4. Kill burner heat and add roast back into pan, along with any shed juices. Cover the pot with a layer of foil, and place the cover on top of that. Cook 30 to 50 minutes in the preheated oven, or until the inner temperature reaches 140°F to 145°F.
5. Remove roast from Dutch oven. Place on a cutting board, tent with foil, and let it sit for 20 minutes. Meanwhile, add some salt and pepper to the apple mixture, stir, and cover to keep warm.
6. Slice up pork and serve with shallots and apples spooned over it.

Creamy Garlic Mashed Potatoes
adapted from Alton Brown

1.75 lbs. potatoes (use whatever you prefer, I like red potatoes or Yukon golds)
1 tablespoon salt
1 c. half-and-half
3 cloves garlic, minced
3 oz. grated Parmesan

Peel and dice potatoes, making sure all are relatively the same size. Place in a large saucepan, add the salt, and cover with water. Bring to a boil over medium-high heat and then reduce heat to maintain a roiling boil. Cook until potatoes fall apart when poked with a fork.

Heat the half-and-half and the garlic in a medium saucepan over medium heat until simmering. Remove from heat and set aside.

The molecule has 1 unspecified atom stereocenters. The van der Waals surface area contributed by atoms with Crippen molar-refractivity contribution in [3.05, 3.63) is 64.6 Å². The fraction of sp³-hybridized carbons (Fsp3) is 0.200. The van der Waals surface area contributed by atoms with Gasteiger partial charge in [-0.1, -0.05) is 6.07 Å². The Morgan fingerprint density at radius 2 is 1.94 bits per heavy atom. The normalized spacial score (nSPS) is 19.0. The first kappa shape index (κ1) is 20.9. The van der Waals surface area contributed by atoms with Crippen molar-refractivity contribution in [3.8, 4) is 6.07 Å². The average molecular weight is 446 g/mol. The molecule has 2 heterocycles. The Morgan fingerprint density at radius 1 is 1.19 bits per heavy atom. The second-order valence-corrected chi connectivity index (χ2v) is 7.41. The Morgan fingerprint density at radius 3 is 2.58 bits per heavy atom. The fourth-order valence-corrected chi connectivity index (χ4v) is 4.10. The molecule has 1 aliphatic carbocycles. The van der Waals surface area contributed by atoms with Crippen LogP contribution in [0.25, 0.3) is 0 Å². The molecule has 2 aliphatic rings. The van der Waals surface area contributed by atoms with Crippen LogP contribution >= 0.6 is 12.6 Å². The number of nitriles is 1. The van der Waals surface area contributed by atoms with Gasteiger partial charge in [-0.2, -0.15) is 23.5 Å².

Remove the potatoes from the heat and drain off the water. Mash and add the garlic-cream mixture and Parmesan; stir to combine. Let stand for 5 minutes so that mixture thickens and then serve.


Easy as π...

I have finally done it! After years of good intentions, I have finally produced a pie in honor of Pi Day! In the past, my lack of experience held me back from commemorating this psuedo-holiday, as I wasn't comfortable with the idea of tackling such a seemingly-complicated confection.When I finally conquered my fear of pie-baking last year, I found myself under the weather on Pi Day, and unable to participate. This year, however, I wasn't going to let anything stand in my way; I was absolutely determined to honor the arrival of Pi Day.

I started looking through my collection of saved pie recipes a few weeks ago to make a selection. Several of the options I'd pinned to my Pinterest inspiration board called for fruits that were out of season, so those were out. I wasn't in the mood for apple pie, and I kicked around the idea of a pie whose primary filling was salted caramel, thereby eliminating the middle man from the salted caramel apple pie and the banana caramel cream pies I made last year. Ultimately, however, I decided to go with a pie that was inspired by different salty-sweet dessert pairing that is close to my heart -- the chocolate-covered pretzel.